HOWARD CITY – The Tri County Middle School principal has been fired after allegedly embezzling from the school’s booster fund.
Tri County Superintendent Al Cumings announced Friday that William “Bill” Cichewicz’s employment with the school district has been terminated. Cichewicz has been charged with embezzlement between $1,000 to $20,000. He faces a pre-trial on July 2 and a preliminary examination on July 3 in 64B District Court in Stanton.
“As a school community, we are committed to excellence in all that we do,” Cumings said. “This commitment means that we hold our students, staff and most of all our leadership accountable for behaviors and choices that do not reflect our community values.”
Cichewicz has already made full restitution of the $1,350 he embezzled. He also wrote a letter of apology to the school district, the entirety of which is posted at www.tricountyschools.com online.
In his letter, Cichewicz details how he embezzled from the school over a period of months.
“I was tempted by the money that was available and I began to take some each time,” he said. “When confronted, I not only felt horrible about what I did, I also felt a sense of relief. Secrets such as these ate away at me as a person and as a leader. I felt guilt about what I was doing and my own violation of a moral code to which I normally adhere. I was trapped in the deceit that comes with breaking the trust of so many who looked up to me.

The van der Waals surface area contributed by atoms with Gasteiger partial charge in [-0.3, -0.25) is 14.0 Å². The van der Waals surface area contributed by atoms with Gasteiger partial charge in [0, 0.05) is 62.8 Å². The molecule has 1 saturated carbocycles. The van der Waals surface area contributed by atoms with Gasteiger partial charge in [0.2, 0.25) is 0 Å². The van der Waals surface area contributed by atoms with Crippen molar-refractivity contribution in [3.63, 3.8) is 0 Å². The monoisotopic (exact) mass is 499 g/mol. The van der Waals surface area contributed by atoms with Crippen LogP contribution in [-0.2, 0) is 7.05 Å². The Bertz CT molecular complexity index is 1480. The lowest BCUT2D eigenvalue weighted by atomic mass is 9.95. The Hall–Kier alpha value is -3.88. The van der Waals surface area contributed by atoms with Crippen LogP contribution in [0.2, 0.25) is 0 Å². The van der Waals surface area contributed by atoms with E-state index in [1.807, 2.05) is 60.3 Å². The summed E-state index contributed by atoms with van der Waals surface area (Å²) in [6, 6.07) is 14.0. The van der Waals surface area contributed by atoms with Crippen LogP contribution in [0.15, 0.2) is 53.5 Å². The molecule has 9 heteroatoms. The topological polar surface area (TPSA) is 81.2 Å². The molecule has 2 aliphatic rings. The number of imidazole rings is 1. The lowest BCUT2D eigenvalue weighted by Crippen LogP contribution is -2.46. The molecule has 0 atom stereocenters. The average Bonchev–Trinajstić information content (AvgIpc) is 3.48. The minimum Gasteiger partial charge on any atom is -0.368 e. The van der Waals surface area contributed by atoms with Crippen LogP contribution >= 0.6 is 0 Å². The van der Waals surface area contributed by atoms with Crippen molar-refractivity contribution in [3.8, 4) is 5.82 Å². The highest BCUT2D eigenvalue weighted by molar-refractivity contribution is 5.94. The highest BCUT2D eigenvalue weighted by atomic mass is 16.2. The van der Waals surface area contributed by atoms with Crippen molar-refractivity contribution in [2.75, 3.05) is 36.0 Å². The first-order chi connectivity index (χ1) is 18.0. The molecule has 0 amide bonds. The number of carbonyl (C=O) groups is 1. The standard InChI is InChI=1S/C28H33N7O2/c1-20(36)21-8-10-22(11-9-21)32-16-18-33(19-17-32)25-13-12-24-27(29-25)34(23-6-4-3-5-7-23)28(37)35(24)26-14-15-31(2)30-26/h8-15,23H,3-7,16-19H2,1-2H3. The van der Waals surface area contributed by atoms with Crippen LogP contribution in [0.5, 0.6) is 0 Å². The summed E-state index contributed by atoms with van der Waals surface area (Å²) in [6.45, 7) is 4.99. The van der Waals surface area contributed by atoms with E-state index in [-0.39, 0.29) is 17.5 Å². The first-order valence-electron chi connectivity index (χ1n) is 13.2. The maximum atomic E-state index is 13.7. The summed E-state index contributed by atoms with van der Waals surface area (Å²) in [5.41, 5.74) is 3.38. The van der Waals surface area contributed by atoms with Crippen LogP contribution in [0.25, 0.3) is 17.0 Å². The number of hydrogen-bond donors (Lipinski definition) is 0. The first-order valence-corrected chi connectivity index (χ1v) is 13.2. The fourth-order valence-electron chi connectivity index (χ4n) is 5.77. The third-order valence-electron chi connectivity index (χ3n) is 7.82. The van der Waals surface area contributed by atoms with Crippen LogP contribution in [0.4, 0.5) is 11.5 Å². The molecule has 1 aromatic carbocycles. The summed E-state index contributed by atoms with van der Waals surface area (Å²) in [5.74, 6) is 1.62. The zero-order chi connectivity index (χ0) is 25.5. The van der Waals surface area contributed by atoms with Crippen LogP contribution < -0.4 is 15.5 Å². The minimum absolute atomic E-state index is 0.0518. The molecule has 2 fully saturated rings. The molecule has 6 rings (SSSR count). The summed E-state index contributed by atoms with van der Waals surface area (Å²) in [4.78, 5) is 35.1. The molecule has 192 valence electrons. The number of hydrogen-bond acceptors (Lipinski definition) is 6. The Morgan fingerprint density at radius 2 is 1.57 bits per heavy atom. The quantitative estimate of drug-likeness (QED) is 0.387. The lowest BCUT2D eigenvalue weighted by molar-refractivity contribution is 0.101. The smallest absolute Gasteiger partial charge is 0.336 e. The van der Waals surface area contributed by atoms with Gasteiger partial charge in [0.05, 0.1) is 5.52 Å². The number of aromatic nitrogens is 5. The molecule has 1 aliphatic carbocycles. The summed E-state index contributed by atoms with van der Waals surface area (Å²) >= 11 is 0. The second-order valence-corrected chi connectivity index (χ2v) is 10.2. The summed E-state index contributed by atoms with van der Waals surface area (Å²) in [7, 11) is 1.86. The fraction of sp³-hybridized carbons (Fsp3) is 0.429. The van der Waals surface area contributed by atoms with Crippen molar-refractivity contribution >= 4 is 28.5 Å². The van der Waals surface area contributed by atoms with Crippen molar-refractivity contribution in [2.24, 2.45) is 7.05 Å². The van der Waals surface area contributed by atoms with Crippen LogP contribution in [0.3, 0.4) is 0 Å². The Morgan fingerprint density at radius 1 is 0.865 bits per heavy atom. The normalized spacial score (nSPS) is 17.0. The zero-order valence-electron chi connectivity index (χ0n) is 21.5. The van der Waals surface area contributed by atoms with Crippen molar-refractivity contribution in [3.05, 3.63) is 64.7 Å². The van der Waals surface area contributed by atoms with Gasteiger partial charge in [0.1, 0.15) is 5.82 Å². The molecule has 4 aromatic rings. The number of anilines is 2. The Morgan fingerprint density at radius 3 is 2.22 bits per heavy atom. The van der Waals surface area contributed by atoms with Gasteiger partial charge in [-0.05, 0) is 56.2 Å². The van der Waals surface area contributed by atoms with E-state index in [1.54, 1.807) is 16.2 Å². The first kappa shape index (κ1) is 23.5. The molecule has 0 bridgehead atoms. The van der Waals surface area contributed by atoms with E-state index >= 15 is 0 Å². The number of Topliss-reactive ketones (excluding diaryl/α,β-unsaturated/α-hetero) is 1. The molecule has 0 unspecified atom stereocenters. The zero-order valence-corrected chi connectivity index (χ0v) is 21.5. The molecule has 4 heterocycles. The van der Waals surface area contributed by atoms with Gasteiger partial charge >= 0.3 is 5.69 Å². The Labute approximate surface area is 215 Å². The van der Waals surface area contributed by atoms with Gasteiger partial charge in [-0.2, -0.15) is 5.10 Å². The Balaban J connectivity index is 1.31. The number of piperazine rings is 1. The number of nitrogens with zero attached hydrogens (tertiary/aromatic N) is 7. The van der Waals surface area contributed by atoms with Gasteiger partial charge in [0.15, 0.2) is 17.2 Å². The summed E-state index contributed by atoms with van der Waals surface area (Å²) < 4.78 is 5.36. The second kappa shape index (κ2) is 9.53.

“When trust is broken, words are less important and actions over time are needed to restore a sense of credibility and respect,” he said. “It is my goal to engage with people in a way that demonstrates that lessons have been learned and behaviors have changed.”
In a follow up letter to parents, Cumings expressed his hope that the focus of the community would be “on the many positive accomplishments that occurred across our district this past year.”
In addition, the letter expressed appreciation to the many volunteers and booster club members for their fundraising assistance and hours of hard work that “keep student dreams and activities alive” in an era of shrinking budgets.